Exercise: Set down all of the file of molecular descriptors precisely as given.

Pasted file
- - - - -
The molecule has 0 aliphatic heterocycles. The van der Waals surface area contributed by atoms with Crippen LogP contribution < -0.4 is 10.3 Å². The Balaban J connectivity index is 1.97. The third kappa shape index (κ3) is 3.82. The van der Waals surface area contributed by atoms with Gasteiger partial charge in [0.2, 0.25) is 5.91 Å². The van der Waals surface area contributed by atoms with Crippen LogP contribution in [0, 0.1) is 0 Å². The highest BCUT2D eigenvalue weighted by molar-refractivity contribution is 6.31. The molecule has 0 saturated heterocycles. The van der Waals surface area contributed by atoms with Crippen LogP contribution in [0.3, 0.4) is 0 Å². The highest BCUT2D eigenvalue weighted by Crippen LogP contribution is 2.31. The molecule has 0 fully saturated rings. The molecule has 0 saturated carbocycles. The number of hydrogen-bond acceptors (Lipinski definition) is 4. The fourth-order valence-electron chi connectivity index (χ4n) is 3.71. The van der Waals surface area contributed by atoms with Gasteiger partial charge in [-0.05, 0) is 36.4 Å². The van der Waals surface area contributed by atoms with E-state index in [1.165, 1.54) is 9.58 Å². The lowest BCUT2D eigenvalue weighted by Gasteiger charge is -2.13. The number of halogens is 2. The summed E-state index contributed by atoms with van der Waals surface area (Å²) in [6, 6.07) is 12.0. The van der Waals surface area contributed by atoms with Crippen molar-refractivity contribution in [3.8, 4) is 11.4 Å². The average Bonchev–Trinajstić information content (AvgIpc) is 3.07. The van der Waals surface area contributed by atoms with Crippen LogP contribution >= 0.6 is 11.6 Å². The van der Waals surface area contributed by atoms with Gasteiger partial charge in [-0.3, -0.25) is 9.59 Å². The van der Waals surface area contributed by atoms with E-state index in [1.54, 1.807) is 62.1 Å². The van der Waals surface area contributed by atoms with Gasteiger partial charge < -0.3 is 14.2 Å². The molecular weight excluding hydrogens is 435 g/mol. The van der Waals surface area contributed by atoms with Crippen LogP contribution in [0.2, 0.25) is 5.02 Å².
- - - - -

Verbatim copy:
The molecule has 0 aliphatic heterocycles. The van der Waals surface area contributed by atoms with Crippen LogP contribution < -0.4 is 10.3 Å². The Balaban J connectivity index is 1.97. The third kappa shape index (κ3) is 3.82. The van der Waals surface area contributed by atoms with Gasteiger partial charge in [0.2, 0.25) is 5.91 Å². The van der Waals surface area contributed by atoms with Crippen LogP contribution in [0, 0.1) is 0 Å². The highest BCUT2D eigenvalue weighted by molar-refractivity contribution is 6.31. The molecule has 0 saturated heterocycles. The van der Waals surface area contributed by atoms with Crippen LogP contribution in [0.3, 0.4) is 0 Å². The highest BCUT2D eigenvalue weighted by Crippen LogP contribution is 2.31. The molecule has 0 fully saturated rings. The molecule has 0 saturated carbocycles. The number of hydrogen-bond acceptors (Lipinski definition) is 4. The fourth-order valence-electron chi connectivity index (χ4n) is 3.71. The van der Waals surface area contributed by atoms with Gasteiger partial charge in [-0.05, 0) is 36.4 Å². The van der Waals surface area contributed by atoms with E-state index in [1.165, 1.54) is 9.58 Å². The lowest BCUT2D eigenvalue weighted by Gasteiger charge is -2.13. The number of halogens is 2. The summed E-state index contributed by atoms with van der Waals surface area (Å²) in [6, 6.07) is 12.0. The van der Waals surface area contributed by atoms with Crippen molar-refractivity contribution in [3.8, 4) is 11.4 Å². The average Bonchev–Trinajstić information content (AvgIpc) is 3.07. The van der Waals surface area contributed by atoms with Crippen LogP contribution >= 0.6 is 11.6 Å². The van der Waals surface area contributed by atoms with Gasteiger partial charge in [-0.3, -0.25) is 9.59 Å². The van der Waals surface area contributed by atoms with E-state index in [1.54, 1.807) is 62.1 Å². The van der Waals surface area contributed by atoms with Gasteiger partial charge < -0.3 is 14.2 Å². The molecular weight excluding hydrogens is 435 g/mol. The van der Waals surface area contributed by atoms with Crippen LogP contribution in [0.2, 0.25) is 5.02 Å².